However, experts are divided on the effectiveness of the feedback sandwich. While the method softens the blow, some say that it can also bury the main message. The receiver might focus more on the positive statements and completely block out the points that need improvement. To prevent this, be straightforward but tactful. Emphasize your point when you deliver the message. You can still balance your content but afford more time to the points that the person needs to focus on. It may also help to suggest a plan of action. For example:

    “Your report was well-made. But I think you failed to mention data on our work with the refugees last year. It would have made the growth chart (which is a great idea for a summary, by the way) more complete because it explains why the numbers fluctuated in the second quarter. For the next presentation, do you think it would be a good idea to meet to discuss the types of data we should highlight before drafting the final report?”

  4. Limit it and be specific

    Don’t give a ton of criticism all in one go. It will be overwhelming! It will seem like all you see are the person’s faults and mistakes. Focus on one task and don’t generalize. Avoid saying: “You never submit your work on time.” Instead, say “You did not submit the report yesterday. Can we talk about how I can help you better manage your time moving forward?”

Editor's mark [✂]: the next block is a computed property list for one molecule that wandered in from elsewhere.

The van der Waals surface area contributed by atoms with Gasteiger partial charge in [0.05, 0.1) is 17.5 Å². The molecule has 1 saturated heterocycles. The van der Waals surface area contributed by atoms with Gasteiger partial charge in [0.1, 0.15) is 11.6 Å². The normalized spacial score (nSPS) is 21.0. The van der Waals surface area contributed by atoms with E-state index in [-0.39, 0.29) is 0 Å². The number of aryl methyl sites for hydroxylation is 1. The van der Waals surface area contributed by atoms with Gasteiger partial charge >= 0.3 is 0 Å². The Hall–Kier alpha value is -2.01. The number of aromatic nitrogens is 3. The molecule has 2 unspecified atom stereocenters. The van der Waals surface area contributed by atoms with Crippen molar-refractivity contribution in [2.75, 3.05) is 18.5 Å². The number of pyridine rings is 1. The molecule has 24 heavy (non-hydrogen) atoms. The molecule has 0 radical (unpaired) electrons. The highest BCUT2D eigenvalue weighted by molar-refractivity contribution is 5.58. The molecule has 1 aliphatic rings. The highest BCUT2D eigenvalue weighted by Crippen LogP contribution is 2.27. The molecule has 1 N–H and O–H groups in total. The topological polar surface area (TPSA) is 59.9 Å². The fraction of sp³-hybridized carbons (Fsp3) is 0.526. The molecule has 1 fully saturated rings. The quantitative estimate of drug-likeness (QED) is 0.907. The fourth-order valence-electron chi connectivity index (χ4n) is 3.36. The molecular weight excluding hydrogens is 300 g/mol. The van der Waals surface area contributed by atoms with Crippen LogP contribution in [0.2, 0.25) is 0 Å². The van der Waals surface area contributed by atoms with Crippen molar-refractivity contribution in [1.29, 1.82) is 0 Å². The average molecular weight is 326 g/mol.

A big part of providing constructive criticism is ensuring that you concentrate on the behavior, not the person. Avoid jumping to conclusions and judging a person’s character based on their output. To drive the message home better, contrast the impact of not changing the wrong behavior with the outcome if they change. This will make it clear how everyone will benefit by improving their performance.

  5. Provide a chance to respond

    Encourage a mature dialogue. Allow the person to respond to your feedback without feeling defensive. Good employees appreciate feedback and do not offer excuses about their performance. Most welcome the opportunity to improve. At the end of the conversation, offer support and encouragement. Everyone is a work in progress. We grow with each other’s support and reassurance.

Videos used with the kind permission of Dr. Lionel Laroche.

Sources: Receiving and giving effective feedback, Centre for Teaching Excellence, University of Waterloo; Do you T.H.I.N.K before you speak? Deri Latimer, Huffpost; The psychology of feedback, Asa Don Brown, Canadian Counselling and Psychotherapy Association; and 10 real-life examples of giving effective employee feedback, Nora St. Aubin, office vibe. Retrieved March 19, 2019.

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Community Resources

Do you want to view Dr. Lionel Laroche’s complete video series? Developing Cultural Dexterity in your Organization is an 18-part video series that talks about cultural differences in the Canadian workplace and how to manage them. Lionel Laroche is a cross-cultural consultant of Multicultural Business Solutions.